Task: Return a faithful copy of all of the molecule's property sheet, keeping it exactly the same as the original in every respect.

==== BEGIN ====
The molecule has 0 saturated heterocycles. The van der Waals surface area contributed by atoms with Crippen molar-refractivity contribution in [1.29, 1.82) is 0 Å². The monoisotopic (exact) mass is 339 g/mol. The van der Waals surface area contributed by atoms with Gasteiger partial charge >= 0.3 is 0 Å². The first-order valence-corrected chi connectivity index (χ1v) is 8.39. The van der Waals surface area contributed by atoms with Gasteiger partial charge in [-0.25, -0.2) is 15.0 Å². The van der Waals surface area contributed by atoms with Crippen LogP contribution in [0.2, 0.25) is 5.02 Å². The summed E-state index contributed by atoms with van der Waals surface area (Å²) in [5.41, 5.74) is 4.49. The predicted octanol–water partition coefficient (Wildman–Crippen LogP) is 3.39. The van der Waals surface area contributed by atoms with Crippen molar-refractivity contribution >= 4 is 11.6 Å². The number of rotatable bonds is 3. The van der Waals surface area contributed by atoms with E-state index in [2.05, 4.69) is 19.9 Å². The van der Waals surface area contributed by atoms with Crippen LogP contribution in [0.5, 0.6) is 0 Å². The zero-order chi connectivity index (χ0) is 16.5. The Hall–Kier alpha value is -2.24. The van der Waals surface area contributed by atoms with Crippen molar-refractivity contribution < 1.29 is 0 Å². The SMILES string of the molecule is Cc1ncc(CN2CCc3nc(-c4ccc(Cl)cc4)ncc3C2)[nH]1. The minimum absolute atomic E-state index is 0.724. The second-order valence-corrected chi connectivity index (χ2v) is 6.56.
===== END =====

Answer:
The molecule has 0 saturated heterocycles. The van der Waals surface area contributed by atoms with Crippen molar-refractivity contribution in [1.29, 1.82) is 0 Å². The monoisotopic (exact) mass is 339 g/mol. The van der Waals surface area contributed by atoms with Gasteiger partial charge >= 0.3 is 0 Å². The first-order valence-corrected chi connectivity index (χ1v) is 8.39. The van der Waals surface area contributed by atoms with Gasteiger partial charge in [-0.25, -0.2) is 15.0 Å². The van der Waals surface area contributed by atoms with Crippen LogP contribution in [0.2, 0.25) is 5.02 Å². The summed E-state index contributed by atoms with van der Waals surface area (Å²) in [5.41, 5.74) is 4.49. The predicted octanol–water partition coefficient (Wildman–Crippen LogP) is 3.39. The van der Waals surface area contributed by atoms with Crippen molar-refractivity contribution >= 4 is 11.6 Å². The number of rotatable bonds is 3. The van der Waals surface area contributed by atoms with E-state index in [2.05, 4.69) is 19.9 Å². The van der Waals surface area contributed by atoms with Crippen LogP contribution in [0.5, 0.6) is 0 Å². The zero-order chi connectivity index (χ0) is 16.5. The Hall–Kier alpha value is -2.24. The van der Waals surface area contributed by atoms with Crippen molar-refractivity contribution < 1.29 is 0 Å². The SMILES string of the molecule is Cc1ncc(CN2CCc3nc(-c4ccc(Cl)cc4)ncc3C2)[nH]1. The minimum absolute atomic E-state index is 0.724. The second-order valence-corrected chi connectivity index (χ2v) is 6.56.